A house that throws books, a flashing router – and the majestic precision of Pete and Dud

One always wants what one does not have.

NS

Sign Up

Get the New Statesman's Morning Call email.

I write this column without broadband. How I will get it to the magazine is a fun problem I will have to deal with later. As problems go, it is one of the larger ones the First World has to offer, which seems wrong somehow. I am preoccupied to the exclusion of almost all other considerations, but then that may be deliberate, as my other considerations are of a nature whereby parking them elsewhere seems like a fairly sensible idea.

Meanwhile, the BT router flashes its silent amber alert. “I’m screwed,” it says, “and so are you.” I recall the odd occasion when my children have had problems connecting to the internet when they’ve been here. I affect an airy insouciance and tell them about how I grew up without it, how they can read a book, use what I once so wittily termed “the internot”, exercise their minds, blah, blah, blah. The look of impatient contempt they give me is unambiguous, and penetrates my blithe manner to reveal the panic beneath.

Also, as their broadband at their mother’s home is supplied by Virgin Media, they already know perfectly well what it is like to live without the internet for extended periods of time, and are perhaps better served by their internal resources than I am.

Then again, I’m not too badly served. I do have fairly good internal resources and, if they fail, I have rather a few books lying around. Unfortunately, they are strewn and stacked and shelved somewhat higgledy-piggledy around the place.

The Hovel squirts out books as and when it thinks I need them. It once handed me, so to speak, my copy of Darian Leader’s excellent Strictly Bipolar at a point in my life when it was very relevant, for reasons I cannot discuss. Mick Herron’s Slow Horses, the absolutely enormous volume of TS Eliot’s poems – harder to hide, you’d have thought, than a rhino – and many others have been released only after the search for them has been abandoned. “You will have these books,” says the Hovel, “when you are ready for them, and not before. That’s your problem. You always want things now.”

The latest offering is Peter Cook’s and Dudley Moore’s The Dagenham Dialogues. I had been looking for this book for ages. I wanted to reread, in particular, the dialogue that goes under the title of “The Futility of Life”. I pretty much know it by heart, but I wanted to remind myself of the exact wording. However, it’s a slim book among thousands of other larger ones, so I gave up. And then – pop! – there it was, at the foot of my bed.

Ah! The majestic precision of Cook’s and Moore’s dialogue!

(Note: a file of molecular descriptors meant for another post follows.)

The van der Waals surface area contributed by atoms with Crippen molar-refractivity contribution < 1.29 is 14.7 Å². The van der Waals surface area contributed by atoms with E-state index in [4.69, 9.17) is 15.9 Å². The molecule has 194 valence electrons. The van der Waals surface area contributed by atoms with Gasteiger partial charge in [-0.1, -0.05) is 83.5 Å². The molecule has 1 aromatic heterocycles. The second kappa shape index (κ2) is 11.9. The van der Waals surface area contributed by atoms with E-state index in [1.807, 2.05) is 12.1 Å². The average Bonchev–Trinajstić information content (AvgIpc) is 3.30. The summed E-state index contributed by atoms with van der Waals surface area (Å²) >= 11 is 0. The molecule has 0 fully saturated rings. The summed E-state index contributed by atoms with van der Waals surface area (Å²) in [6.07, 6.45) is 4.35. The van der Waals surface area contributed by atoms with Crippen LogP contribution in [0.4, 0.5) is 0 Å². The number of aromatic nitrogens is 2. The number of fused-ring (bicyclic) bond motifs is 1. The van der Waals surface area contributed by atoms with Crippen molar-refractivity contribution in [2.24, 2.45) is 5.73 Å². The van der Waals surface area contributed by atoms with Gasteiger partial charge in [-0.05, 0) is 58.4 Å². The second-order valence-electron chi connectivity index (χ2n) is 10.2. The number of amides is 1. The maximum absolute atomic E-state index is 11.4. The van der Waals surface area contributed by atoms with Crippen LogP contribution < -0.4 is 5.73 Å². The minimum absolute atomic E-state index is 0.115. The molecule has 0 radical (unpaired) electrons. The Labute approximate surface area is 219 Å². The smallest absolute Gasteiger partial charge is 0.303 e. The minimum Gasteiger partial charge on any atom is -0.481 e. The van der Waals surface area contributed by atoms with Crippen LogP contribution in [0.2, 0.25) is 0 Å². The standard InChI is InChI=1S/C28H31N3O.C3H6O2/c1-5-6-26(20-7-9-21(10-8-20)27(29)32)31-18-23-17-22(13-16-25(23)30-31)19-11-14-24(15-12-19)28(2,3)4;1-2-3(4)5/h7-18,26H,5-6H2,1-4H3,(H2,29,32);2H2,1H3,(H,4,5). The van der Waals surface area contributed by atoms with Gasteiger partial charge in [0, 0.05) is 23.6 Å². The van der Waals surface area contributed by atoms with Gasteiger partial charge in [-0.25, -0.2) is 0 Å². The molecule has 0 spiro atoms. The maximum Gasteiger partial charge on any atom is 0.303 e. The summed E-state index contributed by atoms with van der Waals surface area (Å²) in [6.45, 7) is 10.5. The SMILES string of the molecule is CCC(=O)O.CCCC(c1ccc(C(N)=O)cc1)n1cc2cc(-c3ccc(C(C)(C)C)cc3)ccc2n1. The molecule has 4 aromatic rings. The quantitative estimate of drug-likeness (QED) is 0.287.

Pete: No one knows when God in His Almighty Wisdom will choose to vouchsafe His precious gift of Death.

Dud: Granted. But chances are He won’t be making a pounce at this time of day.

Pete: As far as I’m concerned, He can get a bloody move on.

Dud: That’s morbid. Think of all the good things in life.

Pete: Like what?

Dud: Just look out the window. [He opens the curtains and closes them rapidly.]

Dud: Perhaps not.

As I write, the view outside the window is of a dank, mid-August day. It is much the same further west, I gather, as I listen to the soothing Welsh tones of Sally from BT in Cardiff. What a combination, we agree: the broadband down, and weather like this.

Well, that’s it. I will trudge to the trendy new internet café down the road and use its broadband to file this to my editor, who has been waiting for it, without explanation, for a day now. It will be the first time I have been to the trendy new internet café. I’d assumed I was too old, but the other day I saw someone there who just possibly might have been older than me. People were staring at him, although that might have been my imagination. When I go in, will people start making sotto voce comments about Freedom Passes and Wincarnis? Maybe not. I bet they haven’t even heard of Wincarnis.

Meanwhile, I think of all the things I could be watching on Netflix instead of waiting for my new BT router. I got Netflix last month, and only watch Rick and Morty and old episodes of Star Trek: Enterprise (a much under-rated show, with a ghastly theme tune). Now I am painfully aware of a whole world of TV shows beyond my reach.

One always wants what one does not have. And the internet allows one to ignore the rather depressing view out of the window.

Nicholas Lezard is a literary critic for the Guardian and also writes for the Independent. He writes the Down and Out in London column for the New Statesman.

This article first appeared in the 24 August 2017 issue of the New Statesman, Sunni vs Shia